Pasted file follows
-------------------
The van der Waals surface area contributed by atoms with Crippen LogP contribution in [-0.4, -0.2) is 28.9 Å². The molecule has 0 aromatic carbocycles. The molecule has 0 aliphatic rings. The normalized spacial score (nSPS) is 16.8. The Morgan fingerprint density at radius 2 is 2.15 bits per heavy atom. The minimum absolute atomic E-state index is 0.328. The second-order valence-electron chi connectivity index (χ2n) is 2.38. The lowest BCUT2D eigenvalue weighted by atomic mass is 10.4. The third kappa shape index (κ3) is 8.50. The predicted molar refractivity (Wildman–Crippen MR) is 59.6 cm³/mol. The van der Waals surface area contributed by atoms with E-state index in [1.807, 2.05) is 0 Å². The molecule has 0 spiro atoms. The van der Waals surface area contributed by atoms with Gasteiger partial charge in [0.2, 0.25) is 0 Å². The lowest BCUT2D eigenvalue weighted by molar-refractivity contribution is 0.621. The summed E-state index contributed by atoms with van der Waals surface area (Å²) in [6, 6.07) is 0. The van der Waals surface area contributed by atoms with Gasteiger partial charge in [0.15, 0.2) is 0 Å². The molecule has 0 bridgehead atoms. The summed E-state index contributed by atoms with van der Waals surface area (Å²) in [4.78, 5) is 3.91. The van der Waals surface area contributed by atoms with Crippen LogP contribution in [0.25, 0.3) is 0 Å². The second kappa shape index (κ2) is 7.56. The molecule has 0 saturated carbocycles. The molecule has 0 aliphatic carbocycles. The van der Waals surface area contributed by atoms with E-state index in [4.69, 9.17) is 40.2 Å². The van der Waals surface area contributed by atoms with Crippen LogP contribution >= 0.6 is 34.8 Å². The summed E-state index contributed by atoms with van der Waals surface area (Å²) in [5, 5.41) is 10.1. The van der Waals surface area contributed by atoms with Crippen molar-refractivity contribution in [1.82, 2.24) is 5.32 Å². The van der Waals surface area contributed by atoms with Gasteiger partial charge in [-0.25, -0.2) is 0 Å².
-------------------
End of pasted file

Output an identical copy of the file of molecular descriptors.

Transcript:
The van der Waals surface area contributed by atoms with Crippen LogP contribution in [-0.4, -0.2) is 28.9 Å². The molecule has 0 aromatic carbocycles. The molecule has 0 aliphatic rings. The normalized spacial score (nSPS) is 16.8. The Morgan fingerprint density at radius 2 is 2.15 bits per heavy atom. The minimum absolute atomic E-state index is 0.328. The second-order valence-electron chi connectivity index (χ2n) is 2.38. The lowest BCUT2D eigenvalue weighted by atomic mass is 10.4. The third kappa shape index (κ3) is 8.50. The predicted molar refractivity (Wildman–Crippen MR) is 59.6 cm³/mol. The van der Waals surface area contributed by atoms with E-state index in [1.807, 2.05) is 0 Å². The molecule has 0 spiro atoms. The van der Waals surface area contributed by atoms with Gasteiger partial charge in [0.2, 0.25) is 0 Å². The lowest BCUT2D eigenvalue weighted by molar-refractivity contribution is 0.621. The summed E-state index contributed by atoms with van der Waals surface area (Å²) in [6, 6.07) is 0. The van der Waals surface area contributed by atoms with Gasteiger partial charge in [0.15, 0.2) is 0 Å². The molecule has 0 bridgehead atoms. The summed E-state index contributed by atoms with van der Waals surface area (Å²) in [4.78, 5) is 3.91. The van der Waals surface area contributed by atoms with Crippen LogP contribution in [0.25, 0.3) is 0 Å². The second kappa shape index (κ2) is 7.56. The molecule has 0 saturated carbocycles. The molecule has 0 aliphatic carbocycles. The van der Waals surface area contributed by atoms with E-state index in [4.69, 9.17) is 40.2 Å². The van der Waals surface area contributed by atoms with Crippen LogP contribution >= 0.6 is 34.8 Å². The summed E-state index contributed by atoms with van der Waals surface area (Å²) in [5, 5.41) is 10.1. The van der Waals surface area contributed by atoms with Crippen molar-refractivity contribution in [1.82, 2.24) is 5.32 Å². The van der Waals surface area contributed by atoms with Gasteiger partial charge in [-0.25, -0.2) is 0 Å².